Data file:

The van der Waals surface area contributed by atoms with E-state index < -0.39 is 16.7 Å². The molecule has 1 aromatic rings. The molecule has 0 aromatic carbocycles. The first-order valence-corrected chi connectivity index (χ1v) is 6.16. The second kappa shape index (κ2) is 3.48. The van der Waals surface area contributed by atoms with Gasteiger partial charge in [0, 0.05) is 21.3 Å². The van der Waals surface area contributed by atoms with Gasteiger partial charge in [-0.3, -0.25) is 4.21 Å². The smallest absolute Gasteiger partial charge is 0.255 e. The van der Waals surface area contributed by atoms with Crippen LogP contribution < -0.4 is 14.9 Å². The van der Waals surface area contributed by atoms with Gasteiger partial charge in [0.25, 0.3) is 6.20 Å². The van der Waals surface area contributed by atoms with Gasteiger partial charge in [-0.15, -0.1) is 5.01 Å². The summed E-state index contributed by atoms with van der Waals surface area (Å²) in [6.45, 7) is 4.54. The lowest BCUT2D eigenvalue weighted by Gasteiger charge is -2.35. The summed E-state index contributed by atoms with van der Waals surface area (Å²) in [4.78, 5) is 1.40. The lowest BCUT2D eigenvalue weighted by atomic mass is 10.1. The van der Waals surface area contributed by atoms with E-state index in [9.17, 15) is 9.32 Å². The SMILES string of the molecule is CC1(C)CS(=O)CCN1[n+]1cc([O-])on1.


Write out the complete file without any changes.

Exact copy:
The van der Waals surface area contributed by atoms with E-state index < -0.39 is 16.7 Å². The molecule has 1 aromatic rings. The molecule has 0 aromatic carbocycles. The first-order valence-corrected chi connectivity index (χ1v) is 6.16. The second kappa shape index (κ2) is 3.48. The van der Waals surface area contributed by atoms with Gasteiger partial charge in [0, 0.05) is 21.3 Å². The van der Waals surface area contributed by atoms with Gasteiger partial charge in [-0.3, -0.25) is 4.21 Å². The smallest absolute Gasteiger partial charge is 0.255 e. The van der Waals surface area contributed by atoms with Crippen LogP contribution < -0.4 is 14.9 Å². The van der Waals surface area contributed by atoms with Gasteiger partial charge in [0.25, 0.3) is 6.20 Å². The van der Waals surface area contributed by atoms with Gasteiger partial charge in [-0.15, -0.1) is 5.01 Å². The summed E-state index contributed by atoms with van der Waals surface area (Å²) in [6.45, 7) is 4.54. The lowest BCUT2D eigenvalue weighted by Gasteiger charge is -2.35. The summed E-state index contributed by atoms with van der Waals surface area (Å²) in [4.78, 5) is 1.40. The lowest BCUT2D eigenvalue weighted by atomic mass is 10.1. The van der Waals surface area contributed by atoms with E-state index in [9.17, 15) is 9.32 Å². The SMILES string of the molecule is CC1(C)CS(=O)CCN1[n+]1cc([O-])on1.